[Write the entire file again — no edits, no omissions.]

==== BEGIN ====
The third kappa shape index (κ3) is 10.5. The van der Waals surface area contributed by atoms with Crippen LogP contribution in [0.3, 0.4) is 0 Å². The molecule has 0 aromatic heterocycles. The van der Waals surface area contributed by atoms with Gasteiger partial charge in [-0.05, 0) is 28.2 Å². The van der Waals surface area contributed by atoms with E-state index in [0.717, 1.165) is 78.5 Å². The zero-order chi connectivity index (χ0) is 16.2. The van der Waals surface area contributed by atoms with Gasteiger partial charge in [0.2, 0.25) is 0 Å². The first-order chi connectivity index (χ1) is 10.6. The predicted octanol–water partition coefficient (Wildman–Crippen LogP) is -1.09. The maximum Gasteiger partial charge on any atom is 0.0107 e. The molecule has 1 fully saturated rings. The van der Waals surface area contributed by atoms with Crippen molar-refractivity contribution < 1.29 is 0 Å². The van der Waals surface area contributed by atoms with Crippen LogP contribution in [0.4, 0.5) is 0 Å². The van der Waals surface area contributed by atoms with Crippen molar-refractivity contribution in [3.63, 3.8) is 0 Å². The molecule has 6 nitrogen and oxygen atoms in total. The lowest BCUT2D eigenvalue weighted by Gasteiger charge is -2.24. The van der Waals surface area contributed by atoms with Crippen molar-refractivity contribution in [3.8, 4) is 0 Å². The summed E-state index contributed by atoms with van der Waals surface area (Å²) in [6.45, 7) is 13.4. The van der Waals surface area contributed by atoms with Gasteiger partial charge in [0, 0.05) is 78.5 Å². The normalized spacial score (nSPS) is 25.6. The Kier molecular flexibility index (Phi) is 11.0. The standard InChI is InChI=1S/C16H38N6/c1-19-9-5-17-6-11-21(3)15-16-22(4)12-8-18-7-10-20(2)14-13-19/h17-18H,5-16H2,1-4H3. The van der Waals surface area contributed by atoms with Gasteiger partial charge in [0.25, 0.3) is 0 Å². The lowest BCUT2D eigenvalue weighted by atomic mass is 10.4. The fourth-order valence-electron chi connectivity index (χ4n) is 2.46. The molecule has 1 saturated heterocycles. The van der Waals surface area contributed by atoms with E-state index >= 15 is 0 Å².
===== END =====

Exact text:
The third kappa shape index (κ3) is 10.5. The van der Waals surface area contributed by atoms with Crippen LogP contribution in [0.3, 0.4) is 0 Å². The molecule has 0 aromatic heterocycles. The van der Waals surface area contributed by atoms with Gasteiger partial charge in [-0.05, 0) is 28.2 Å². The van der Waals surface area contributed by atoms with E-state index in [0.717, 1.165) is 78.5 Å². The zero-order chi connectivity index (χ0) is 16.2. The van der Waals surface area contributed by atoms with Gasteiger partial charge in [0.2, 0.25) is 0 Å². The first-order chi connectivity index (χ1) is 10.6. The predicted octanol–water partition coefficient (Wildman–Crippen LogP) is -1.09. The maximum Gasteiger partial charge on any atom is 0.0107 e. The molecule has 1 fully saturated rings. The van der Waals surface area contributed by atoms with Crippen molar-refractivity contribution < 1.29 is 0 Å². The van der Waals surface area contributed by atoms with Crippen LogP contribution in [0.4, 0.5) is 0 Å². The van der Waals surface area contributed by atoms with Crippen molar-refractivity contribution in [3.63, 3.8) is 0 Å². The molecule has 6 nitrogen and oxygen atoms in total. The lowest BCUT2D eigenvalue weighted by Gasteiger charge is -2.24. The van der Waals surface area contributed by atoms with Crippen molar-refractivity contribution in [3.8, 4) is 0 Å². The summed E-state index contributed by atoms with van der Waals surface area (Å²) in [6.45, 7) is 13.4. The van der Waals surface area contributed by atoms with Gasteiger partial charge in [0, 0.05) is 78.5 Å². The normalized spacial score (nSPS) is 25.6. The Kier molecular flexibility index (Phi) is 11.0. The standard InChI is InChI=1S/C16H38N6/c1-19-9-5-17-6-11-21(3)15-16-22(4)12-8-18-7-10-20(2)14-13-19/h17-18H,5-16H2,1-4H3. The van der Waals surface area contributed by atoms with Gasteiger partial charge in [0.25, 0.3) is 0 Å². The lowest BCUT2D eigenvalue weighted by atomic mass is 10.4. The fourth-order valence-electron chi connectivity index (χ4n) is 2.46. The molecule has 1 saturated heterocycles. The van der Waals surface area contributed by atoms with E-state index >= 15 is 0 Å².